First They Come For the Gossipers

Illustration of woman stomping on Bill of Rights with Freedom of Press being torn off.
Illustration by Reginald Patterson

“Today’s gossip is tomorrow’s news.”

For more than 13 years, this maxim guided the reporting of Gawker, a blog known for its youthful and snarky take on everything from celebrity scandals to politics to fast food.

Peter Thiel, founder and former CEO of Paypal, put an end to the snark earlier this year, setting a dangerous precedent for freedom of the press. Thiel, who is openly gay, has held a vendetta against Gawker ever since they published an article in 2007 discussing his sexuality. Though the article was actually favorable towards Thiel, he proceeded to engage in a campaign to destroy Gawker.

Thiel got his chance when former wrestler Hulk Hogan, real name Terry Bollea, became the target of Gawker’s unflinching takedowns of celebrity. In 2012, Gawker published a clip from Bollea’s leaked sex tape, prompting him to file suit. Though his first suit was unsuccessful, Bollea received financing and the counsel of attorney Charles Harder courtesy of Peter Thiel. He then launched a second suit, pursuing damages for invasion of privacy and emotional distress, ultimately winning a judgement of $140 million. The unexpectedly large judgement prompted Gawker owner Nick Denton to file for bankruptcy, with Gawker Media being sold to the media company Univision.

The fact that Bollea sued Gawker and won is not the issue here. The disturbing aspect of this case is that a billionaire, motivated by personal animosity, was able to use his wealth to destroy a media outlet. Gawker has certainly made mistakes, and published pieces that were far from outstanding examples of journalism, but it also provided a unique and uncompromised voice in today’s news media. Gawker employed a diverse array of writers, giving them the freedom to write about powerful people without any concern for how the targets of their journalism might react. Such freedom is incredibly valuable, and increasingly rare, in news writing.

The ramifications of this decision are not limited to the shuttering of Gawker. Intimidated by the damage caused by Bollea’s suit, Univision, current owner of all of Gawker’s assets, has since announced that six articles will be deleted from their websites. These articles all took on public figures in Gawker’s trademark irreverent and frank manner, prompting outrage from those named. Though these articles have survived for years without removal or censorship, Univision is understandably risk averse when it comes to criticizing the wealthy and the powerful.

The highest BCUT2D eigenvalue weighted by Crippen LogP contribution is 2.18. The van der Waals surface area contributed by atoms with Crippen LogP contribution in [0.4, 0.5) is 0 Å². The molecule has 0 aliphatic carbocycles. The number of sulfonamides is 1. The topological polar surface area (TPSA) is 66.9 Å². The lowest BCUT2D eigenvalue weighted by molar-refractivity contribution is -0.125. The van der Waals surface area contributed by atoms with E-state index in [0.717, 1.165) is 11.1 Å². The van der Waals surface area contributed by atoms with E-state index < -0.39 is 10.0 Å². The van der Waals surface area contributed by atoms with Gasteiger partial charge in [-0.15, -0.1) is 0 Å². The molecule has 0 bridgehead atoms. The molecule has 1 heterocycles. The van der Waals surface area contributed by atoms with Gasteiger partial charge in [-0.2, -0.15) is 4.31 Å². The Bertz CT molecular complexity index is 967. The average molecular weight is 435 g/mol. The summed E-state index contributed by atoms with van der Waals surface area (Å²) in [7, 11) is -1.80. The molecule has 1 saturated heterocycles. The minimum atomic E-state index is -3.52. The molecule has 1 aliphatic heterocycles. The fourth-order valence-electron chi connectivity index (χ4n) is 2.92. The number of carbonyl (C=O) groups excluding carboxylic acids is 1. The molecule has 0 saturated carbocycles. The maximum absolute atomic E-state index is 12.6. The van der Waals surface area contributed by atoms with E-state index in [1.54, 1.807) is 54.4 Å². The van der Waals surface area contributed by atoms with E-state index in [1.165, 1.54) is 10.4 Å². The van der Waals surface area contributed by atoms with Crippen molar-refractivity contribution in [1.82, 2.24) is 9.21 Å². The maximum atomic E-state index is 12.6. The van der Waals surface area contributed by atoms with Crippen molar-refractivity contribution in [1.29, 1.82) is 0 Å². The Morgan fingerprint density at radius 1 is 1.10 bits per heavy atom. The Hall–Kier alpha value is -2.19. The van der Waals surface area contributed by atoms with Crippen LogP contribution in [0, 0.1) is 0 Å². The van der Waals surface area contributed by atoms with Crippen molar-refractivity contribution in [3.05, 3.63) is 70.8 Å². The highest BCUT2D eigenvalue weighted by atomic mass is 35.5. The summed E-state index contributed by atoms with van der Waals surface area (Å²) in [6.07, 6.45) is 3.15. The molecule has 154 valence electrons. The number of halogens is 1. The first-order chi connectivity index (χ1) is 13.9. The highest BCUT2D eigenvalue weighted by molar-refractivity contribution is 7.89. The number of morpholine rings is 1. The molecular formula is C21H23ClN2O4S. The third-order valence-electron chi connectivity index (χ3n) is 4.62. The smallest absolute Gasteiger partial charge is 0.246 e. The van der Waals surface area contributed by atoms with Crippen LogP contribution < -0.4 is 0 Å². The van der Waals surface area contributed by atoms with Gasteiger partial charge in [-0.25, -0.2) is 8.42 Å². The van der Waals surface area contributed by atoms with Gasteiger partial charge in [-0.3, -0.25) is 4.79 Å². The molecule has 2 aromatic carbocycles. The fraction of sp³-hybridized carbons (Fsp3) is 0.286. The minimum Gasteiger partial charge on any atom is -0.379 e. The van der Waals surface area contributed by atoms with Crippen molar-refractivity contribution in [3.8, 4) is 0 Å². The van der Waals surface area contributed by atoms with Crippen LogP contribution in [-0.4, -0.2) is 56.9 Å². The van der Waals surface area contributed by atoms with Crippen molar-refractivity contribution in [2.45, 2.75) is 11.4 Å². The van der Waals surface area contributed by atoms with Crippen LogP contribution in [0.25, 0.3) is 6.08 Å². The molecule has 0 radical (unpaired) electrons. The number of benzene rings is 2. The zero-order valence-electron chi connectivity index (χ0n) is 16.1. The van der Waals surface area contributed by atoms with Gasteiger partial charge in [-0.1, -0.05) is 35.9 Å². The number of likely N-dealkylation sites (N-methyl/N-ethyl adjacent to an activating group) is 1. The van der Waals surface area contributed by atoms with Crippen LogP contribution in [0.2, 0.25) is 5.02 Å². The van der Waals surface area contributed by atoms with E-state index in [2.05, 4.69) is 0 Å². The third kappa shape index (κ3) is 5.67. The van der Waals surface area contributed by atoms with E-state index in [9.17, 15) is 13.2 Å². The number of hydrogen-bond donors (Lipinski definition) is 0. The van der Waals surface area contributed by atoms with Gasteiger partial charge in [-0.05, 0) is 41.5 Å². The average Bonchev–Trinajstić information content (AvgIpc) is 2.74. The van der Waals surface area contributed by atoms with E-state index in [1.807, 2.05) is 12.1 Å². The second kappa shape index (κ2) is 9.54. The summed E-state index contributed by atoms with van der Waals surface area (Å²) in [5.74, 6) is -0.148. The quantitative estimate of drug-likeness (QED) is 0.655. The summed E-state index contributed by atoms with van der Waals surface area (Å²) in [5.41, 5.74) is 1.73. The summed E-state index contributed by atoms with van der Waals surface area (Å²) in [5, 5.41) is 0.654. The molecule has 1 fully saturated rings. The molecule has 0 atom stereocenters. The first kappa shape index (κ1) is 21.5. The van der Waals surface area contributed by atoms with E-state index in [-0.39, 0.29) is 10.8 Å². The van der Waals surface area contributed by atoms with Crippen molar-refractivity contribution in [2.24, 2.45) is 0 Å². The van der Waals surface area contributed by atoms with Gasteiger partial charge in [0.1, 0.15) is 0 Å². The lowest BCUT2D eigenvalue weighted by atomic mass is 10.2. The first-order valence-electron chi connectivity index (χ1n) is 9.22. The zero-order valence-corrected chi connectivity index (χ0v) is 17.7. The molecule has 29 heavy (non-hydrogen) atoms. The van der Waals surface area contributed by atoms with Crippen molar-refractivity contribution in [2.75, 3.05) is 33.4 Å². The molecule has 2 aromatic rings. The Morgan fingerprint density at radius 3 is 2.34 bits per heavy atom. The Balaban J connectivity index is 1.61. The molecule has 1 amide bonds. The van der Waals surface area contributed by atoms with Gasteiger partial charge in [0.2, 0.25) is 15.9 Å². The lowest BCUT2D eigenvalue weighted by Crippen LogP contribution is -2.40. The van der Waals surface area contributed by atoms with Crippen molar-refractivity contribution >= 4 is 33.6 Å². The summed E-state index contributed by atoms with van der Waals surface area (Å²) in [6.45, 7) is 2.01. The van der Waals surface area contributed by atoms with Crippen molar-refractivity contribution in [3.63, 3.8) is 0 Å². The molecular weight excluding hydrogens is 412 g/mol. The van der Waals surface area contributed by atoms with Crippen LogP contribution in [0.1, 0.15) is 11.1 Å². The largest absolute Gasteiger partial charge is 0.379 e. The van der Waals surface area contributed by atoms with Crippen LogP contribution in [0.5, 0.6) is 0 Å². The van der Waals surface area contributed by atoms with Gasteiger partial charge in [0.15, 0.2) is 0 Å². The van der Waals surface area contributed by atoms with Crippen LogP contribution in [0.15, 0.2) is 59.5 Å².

Speaking of the wealthy and the powerful, Melania Trump has drawn inspiration from Thiel’s actions, employing the same legal team in her own campaign against press freedom. On behalf of Trump, Charles Harder has sent letters to a number of media outlets, including the Daily Mail and Politico, threatening legal action if they did not retract claims they had published about her and publicly apologize. In indulging his desire for revenge, Thiel has given the wealthy an avenue to attack any news outlet that reports something unfavorable about them.

Many have argued that Gawker deserved to be shut down, citing the aggressive and disrespectful tone of many of its articles. The tone of Gawker’s writing, however, is irrelevant. Freedom of the press does not exist to protect comfortable and inoffensive writing; it exists to protect those who write what others find objectionable. If a news outlet publishes false claims, then it should be punished, but the rich should not be given free license to censor what they deem not to their liking.

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